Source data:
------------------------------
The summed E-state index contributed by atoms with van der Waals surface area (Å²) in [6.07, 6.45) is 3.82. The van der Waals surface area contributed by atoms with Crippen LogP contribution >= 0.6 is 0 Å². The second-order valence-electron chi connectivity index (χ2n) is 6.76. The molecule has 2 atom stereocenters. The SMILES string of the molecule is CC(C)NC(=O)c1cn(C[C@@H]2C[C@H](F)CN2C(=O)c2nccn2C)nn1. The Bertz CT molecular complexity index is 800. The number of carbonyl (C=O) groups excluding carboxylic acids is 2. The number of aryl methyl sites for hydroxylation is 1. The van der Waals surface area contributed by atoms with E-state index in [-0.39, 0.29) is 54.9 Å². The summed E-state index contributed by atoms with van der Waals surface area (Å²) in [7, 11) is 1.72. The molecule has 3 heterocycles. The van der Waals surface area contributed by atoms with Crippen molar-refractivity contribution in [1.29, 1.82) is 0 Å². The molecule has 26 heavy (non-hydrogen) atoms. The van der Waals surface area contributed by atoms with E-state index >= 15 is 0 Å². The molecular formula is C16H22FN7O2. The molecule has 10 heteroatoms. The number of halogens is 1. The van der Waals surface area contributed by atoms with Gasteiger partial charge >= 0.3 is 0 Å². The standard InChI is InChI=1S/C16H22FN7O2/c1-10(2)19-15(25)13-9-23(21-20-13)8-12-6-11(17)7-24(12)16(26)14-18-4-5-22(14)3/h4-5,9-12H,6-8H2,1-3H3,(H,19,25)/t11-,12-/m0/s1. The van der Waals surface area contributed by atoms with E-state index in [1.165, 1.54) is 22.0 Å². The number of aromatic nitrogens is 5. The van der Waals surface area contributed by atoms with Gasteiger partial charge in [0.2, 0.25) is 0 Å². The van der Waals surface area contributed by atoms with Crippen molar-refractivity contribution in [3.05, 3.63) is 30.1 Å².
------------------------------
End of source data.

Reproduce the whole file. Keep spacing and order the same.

The summed E-state index contributed by atoms with van der Waals surface area (Å²) in [6.07, 6.45) is 3.82. The van der Waals surface area contributed by atoms with Crippen LogP contribution >= 0.6 is 0 Å². The second-order valence-electron chi connectivity index (χ2n) is 6.76. The molecule has 2 atom stereocenters. The SMILES string of the molecule is CC(C)NC(=O)c1cn(C[C@@H]2C[C@H](F)CN2C(=O)c2nccn2C)nn1. The Bertz CT molecular complexity index is 800. The number of carbonyl (C=O) groups excluding carboxylic acids is 2. The number of aryl methyl sites for hydroxylation is 1. The van der Waals surface area contributed by atoms with E-state index in [-0.39, 0.29) is 54.9 Å². The summed E-state index contributed by atoms with van der Waals surface area (Å²) in [7, 11) is 1.72. The molecule has 3 heterocycles. The van der Waals surface area contributed by atoms with Crippen molar-refractivity contribution in [1.29, 1.82) is 0 Å². The molecule has 26 heavy (non-hydrogen) atoms. The van der Waals surface area contributed by atoms with E-state index >= 15 is 0 Å². The molecular formula is C16H22FN7O2. The molecule has 10 heteroatoms. The number of halogens is 1. The van der Waals surface area contributed by atoms with Gasteiger partial charge >= 0.3 is 0 Å². The standard InChI is InChI=1S/C16H22FN7O2/c1-10(2)19-15(25)13-9-23(21-20-13)8-12-6-11(17)7-24(12)16(26)14-18-4-5-22(14)3/h4-5,9-12H,6-8H2,1-3H3,(H,19,25)/t11-,12-/m0/s1. The van der Waals surface area contributed by atoms with E-state index in [1.165, 1.54) is 22.0 Å². The number of aromatic nitrogens is 5. The van der Waals surface area contributed by atoms with Gasteiger partial charge in [0.2, 0.25) is 0 Å². The van der Waals surface area contributed by atoms with Crippen molar-refractivity contribution in [3.05, 3.63) is 30.1 Å².